It’s important for you to understand your local laws if you want to become an Airbnb host. We provide a platform and marketplace, but we don’t provide legal advice. Even so, we want to share some info to help you understand laws and other rules that relate to short term rentals in Springfield, MO. The information in this article isn’t exhaustive, but it should help you start your research on local laws. If you have questions, you can contact Springfield city staff by phone or email, or another local authority, such as a local lawyer or tax professional.
Building and housing standards
Springfield enforces rules and regulations that specify minimum construction, design, maintenance standards, habitability, health, and safety. Certain regulations applicable to residential and non-residential uses may be relevant to your listing.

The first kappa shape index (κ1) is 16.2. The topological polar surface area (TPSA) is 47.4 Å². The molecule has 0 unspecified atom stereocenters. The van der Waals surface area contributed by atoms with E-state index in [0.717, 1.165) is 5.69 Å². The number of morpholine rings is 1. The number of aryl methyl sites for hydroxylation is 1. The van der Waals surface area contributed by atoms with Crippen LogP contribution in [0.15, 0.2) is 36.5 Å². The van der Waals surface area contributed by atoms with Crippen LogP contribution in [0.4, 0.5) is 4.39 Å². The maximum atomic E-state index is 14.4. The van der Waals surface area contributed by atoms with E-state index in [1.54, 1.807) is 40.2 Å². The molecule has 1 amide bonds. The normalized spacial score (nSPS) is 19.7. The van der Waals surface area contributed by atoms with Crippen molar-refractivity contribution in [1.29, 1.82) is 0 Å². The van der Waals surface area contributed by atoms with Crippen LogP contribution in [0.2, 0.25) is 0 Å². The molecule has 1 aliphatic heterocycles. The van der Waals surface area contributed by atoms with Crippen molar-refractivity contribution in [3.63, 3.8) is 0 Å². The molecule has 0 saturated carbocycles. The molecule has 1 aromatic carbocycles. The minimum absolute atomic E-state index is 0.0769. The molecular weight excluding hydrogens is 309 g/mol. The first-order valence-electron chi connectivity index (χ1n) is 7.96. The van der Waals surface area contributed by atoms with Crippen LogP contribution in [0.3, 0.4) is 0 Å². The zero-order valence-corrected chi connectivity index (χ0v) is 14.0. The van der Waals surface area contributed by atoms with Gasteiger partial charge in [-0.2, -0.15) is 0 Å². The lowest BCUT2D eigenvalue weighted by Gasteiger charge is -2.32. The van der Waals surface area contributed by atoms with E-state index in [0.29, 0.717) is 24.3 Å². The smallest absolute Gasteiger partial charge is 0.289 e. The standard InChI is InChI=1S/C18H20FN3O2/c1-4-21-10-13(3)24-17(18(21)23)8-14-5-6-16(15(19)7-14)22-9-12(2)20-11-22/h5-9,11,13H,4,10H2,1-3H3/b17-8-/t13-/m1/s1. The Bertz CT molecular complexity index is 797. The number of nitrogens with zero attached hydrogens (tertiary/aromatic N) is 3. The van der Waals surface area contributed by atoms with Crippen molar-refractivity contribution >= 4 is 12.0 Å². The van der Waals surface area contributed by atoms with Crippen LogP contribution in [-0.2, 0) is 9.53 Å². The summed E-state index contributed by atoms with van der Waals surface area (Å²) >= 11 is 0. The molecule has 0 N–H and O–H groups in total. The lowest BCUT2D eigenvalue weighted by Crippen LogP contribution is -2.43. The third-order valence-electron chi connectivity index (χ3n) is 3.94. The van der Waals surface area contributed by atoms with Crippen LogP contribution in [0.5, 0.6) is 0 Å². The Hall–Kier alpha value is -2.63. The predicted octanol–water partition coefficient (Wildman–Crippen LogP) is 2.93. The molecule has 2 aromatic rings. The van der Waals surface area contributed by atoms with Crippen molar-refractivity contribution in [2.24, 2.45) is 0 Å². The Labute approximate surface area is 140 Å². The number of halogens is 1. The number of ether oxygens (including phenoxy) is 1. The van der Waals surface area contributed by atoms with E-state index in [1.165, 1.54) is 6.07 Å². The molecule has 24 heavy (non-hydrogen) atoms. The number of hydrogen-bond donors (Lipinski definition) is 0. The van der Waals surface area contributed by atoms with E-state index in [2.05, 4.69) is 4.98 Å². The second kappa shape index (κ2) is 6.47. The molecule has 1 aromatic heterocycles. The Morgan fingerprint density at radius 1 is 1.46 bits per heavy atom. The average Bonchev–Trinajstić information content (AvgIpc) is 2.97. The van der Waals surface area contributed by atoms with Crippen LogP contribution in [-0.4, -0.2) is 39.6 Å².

Short-term rental licenses
In Springfield, if you plan to rent your home to guests for a period of less than 30 consecutive days, you’ll need a short-term rental business license.
There are three types of STR (short-term rental) rental licenses, and STR Type 2 rentals require a special permit.
Licensing fees are based on gross receipts and typically range from $25 per year ($0-$10,000 in annual gross receipts) to $105 per year ($200,000 in annual gross receipts). The Type 2 special permit requires an initial fee of $350.
There are a number of operational requirements that Springfield requires of short-term rental hosts. Maintain these requirements to make sure your license remains in good standing. Read the full ordinance.
Other contracts and rules
As a host, you need to understand and abide by other contracts or rules that bind you, including leases, co-op rules, HOA rules, or other rules established by tenant organizations. You should be able to find out more by contacting your housing authority (such as a community council) or landlord. Your lease (or other contract) might also have specific details.
Our commitment to your community
We are committed to working with local officials to clarify how local rules impact the short-term rental community. We will continue to advocate for changes that will enable people to rent out their homes.
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